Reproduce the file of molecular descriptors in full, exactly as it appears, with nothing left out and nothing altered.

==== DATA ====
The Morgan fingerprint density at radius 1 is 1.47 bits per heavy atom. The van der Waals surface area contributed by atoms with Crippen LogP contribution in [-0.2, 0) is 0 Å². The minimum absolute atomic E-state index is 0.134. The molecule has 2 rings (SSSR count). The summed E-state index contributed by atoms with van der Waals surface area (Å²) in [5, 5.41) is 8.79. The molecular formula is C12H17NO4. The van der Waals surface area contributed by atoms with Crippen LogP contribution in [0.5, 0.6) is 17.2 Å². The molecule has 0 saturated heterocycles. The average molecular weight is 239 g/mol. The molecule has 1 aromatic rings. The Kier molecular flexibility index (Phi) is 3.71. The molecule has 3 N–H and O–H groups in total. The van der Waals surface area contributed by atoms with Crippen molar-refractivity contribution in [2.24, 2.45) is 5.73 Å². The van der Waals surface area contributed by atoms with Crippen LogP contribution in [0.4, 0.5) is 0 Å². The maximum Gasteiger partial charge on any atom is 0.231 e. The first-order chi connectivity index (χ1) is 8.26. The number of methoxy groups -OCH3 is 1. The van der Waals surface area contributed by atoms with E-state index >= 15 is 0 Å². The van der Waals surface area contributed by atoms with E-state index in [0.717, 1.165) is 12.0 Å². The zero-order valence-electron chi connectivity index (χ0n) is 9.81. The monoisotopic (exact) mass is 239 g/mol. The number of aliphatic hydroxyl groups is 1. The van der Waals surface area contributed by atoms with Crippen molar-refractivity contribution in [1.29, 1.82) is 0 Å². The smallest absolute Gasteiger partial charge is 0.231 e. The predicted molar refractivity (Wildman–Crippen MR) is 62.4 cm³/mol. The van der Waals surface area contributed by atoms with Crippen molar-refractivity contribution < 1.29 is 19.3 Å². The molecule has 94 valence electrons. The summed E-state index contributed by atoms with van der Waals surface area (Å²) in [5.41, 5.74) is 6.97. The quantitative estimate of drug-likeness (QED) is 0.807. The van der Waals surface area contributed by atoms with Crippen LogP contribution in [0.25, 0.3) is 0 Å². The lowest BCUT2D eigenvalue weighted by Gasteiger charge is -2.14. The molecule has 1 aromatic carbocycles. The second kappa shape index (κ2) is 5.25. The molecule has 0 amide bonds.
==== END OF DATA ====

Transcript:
The Morgan fingerprint density at radius 1 is 1.47 bits per heavy atom. The van der Waals surface area contributed by atoms with Crippen LogP contribution in [-0.2, 0) is 0 Å². The minimum absolute atomic E-state index is 0.134. The molecule has 2 rings (SSSR count). The summed E-state index contributed by atoms with van der Waals surface area (Å²) in [5, 5.41) is 8.79. The molecular formula is C12H17NO4. The van der Waals surface area contributed by atoms with Crippen LogP contribution in [0.5, 0.6) is 17.2 Å². The molecule has 0 saturated heterocycles. The average molecular weight is 239 g/mol. The molecule has 1 aromatic rings. The Kier molecular flexibility index (Phi) is 3.71. The molecule has 3 N–H and O–H groups in total. The van der Waals surface area contributed by atoms with Crippen molar-refractivity contribution in [2.24, 2.45) is 5.73 Å². The van der Waals surface area contributed by atoms with Crippen LogP contribution in [0.4, 0.5) is 0 Å². The maximum Gasteiger partial charge on any atom is 0.231 e. The first-order chi connectivity index (χ1) is 8.26. The number of methoxy groups -OCH3 is 1. The van der Waals surface area contributed by atoms with E-state index >= 15 is 0 Å². The van der Waals surface area contributed by atoms with E-state index in [0.717, 1.165) is 12.0 Å². The zero-order valence-electron chi connectivity index (χ0n) is 9.81. The monoisotopic (exact) mass is 239 g/mol. The number of aliphatic hydroxyl groups is 1. The van der Waals surface area contributed by atoms with Crippen molar-refractivity contribution in [1.29, 1.82) is 0 Å². The smallest absolute Gasteiger partial charge is 0.231 e. The predicted molar refractivity (Wildman–Crippen MR) is 62.4 cm³/mol. The van der Waals surface area contributed by atoms with Crippen molar-refractivity contribution < 1.29 is 19.3 Å². The molecule has 94 valence electrons. The summed E-state index contributed by atoms with van der Waals surface area (Å²) in [5.41, 5.74) is 6.97. The quantitative estimate of drug-likeness (QED) is 0.807. The van der Waals surface area contributed by atoms with Crippen LogP contribution in [0.25, 0.3) is 0 Å². The lowest BCUT2D eigenvalue weighted by Gasteiger charge is -2.14. The molecule has 1 aromatic carbocycles. The second kappa shape index (κ2) is 5.25. The molecule has 0 amide bonds.